For always roaming with a hungry heart
One can imagine the arguments and recriminations between father and son over his truancy. If my genes tell me anything, Dum will not have been able to forebear pointing out to his father that if a career at sea was good enough for him, James, why should not he, Arthur have the same opportunity. And the inevitable response of "very well; so be it." Whether his mother, Amelia, interceded with James not to be too hard on wee Arthur has to remain in some doubt. Amelia does not get good press from her niece Evelyn Roxburgh.
AMELIA ... was a pretty but incredibly stupid woman. Mother said that Amelia was in love with Johnnie Crawford* but both grandmother and Aunt Alicia put their feet down on that. There were six children of Amelia's marriage, the younger ones quite small when Uncle James died in his early forties, of Bright's disease. He failed in his business and ... found financial worry and ill health too much for him. Naena and I knew Aunt Amelia very well but Uncle James died when I was a baby and his youngest son, James, only 3 years old. Aunt Amelia died of cancer in 1917.
* BETSY, the eldest FLINT, ran off with and married a Mr Crawford who was a painter in oils - not very successful. I think he must have done some-thing else or had private means, for I am sure he cannot have sold many pictures. Aunt Betsy was very pretty - we have a photograph - and a very great lady in manner. I don't think she and her husband had much money. She used to say about her husband's pictures - "a dear, would never have his work hung in the Academy - on principle!" Why, I can't think, except that he probably never had the chance! They had one son, Johnnie, and apparently a regular rogue. I think he had some sort of attraction, but like so many of the male members of the Flint family he doesn't seem ever to have done any work. My mother had various stories about him.
Of course, packing one's son off to sea willy-nilly was one thing for those lacking aspirations for their sons and heirs. They could be put aboard ship and sail "before the mast" as a fo'c'sle* hand free, gratis and for nothing - and indeed were even paid! Fo'c'sle hands would embark as ‘ordinary’ seamen and, if lucky, they would disembark a few pounds richer after months or even years at sea as able seamen or A.Bs. ‘Able’ meant not able bodied, although that was to be hoped, but able to hand, reef and steer. The apprentices paid in the region of fifty guineas for the privilege, as recorded in the image of Dum's indentures below. They occupied the ‘half-deck’ and were discouraged from associating too much with low fo'c'sle hands. An apprentice, having successfully served his time, became anything from A.B. to Admiral. Fo'c'sle hands were a very mixed bunch but could, and sometimes did, make the transition from fo'c'sle to poop. Such men were known as hawspipe officers.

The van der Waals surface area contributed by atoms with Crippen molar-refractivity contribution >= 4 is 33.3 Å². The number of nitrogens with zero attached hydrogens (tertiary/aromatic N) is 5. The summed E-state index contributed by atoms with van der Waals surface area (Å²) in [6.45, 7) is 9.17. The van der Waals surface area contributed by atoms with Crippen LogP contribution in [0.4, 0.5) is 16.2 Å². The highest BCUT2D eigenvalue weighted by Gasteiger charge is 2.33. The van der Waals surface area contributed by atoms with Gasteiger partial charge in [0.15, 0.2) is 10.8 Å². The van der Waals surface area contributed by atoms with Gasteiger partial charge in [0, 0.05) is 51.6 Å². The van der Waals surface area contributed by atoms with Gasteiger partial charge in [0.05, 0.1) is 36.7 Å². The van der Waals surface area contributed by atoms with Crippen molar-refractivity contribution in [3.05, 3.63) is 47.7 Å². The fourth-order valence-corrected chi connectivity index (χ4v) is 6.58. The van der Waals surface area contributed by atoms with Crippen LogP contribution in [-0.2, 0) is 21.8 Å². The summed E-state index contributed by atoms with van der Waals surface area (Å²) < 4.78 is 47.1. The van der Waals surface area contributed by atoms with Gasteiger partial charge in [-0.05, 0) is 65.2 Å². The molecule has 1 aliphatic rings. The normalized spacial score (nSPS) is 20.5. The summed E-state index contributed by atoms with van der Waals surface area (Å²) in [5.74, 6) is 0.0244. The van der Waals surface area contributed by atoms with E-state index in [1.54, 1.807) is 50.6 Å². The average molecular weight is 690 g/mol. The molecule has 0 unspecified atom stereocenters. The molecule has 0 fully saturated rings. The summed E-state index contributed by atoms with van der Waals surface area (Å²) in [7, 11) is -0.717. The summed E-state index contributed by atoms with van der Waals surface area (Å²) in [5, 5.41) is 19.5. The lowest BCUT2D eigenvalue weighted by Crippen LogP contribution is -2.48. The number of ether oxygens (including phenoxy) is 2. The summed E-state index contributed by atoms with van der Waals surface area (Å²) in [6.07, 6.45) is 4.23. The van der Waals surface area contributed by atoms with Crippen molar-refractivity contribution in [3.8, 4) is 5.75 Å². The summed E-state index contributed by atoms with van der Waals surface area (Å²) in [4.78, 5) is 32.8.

* The forecastle was the front part of the vessel where hoi polloi shipped. The poop was at the opposite end of the vessel, literally and socially, and was the realm of officers. The ‘fore castle’ was a throwback to old naval ships having an elevated front portion, the ‘forward castle’ which conferred an advantage of height in close fighting. ‘Forecastle’, as in much nautical terminology, is usually foreshortened when written and always when said; there are any number of spellings and apostrophisations but according to the ‘Shorter O.E.D’ and the ‘Oxford Companion to Ships and the Sea’ it should, illogically, be written fo'c'sle and is always pronounced as in ‘folk’, never ‘fox’.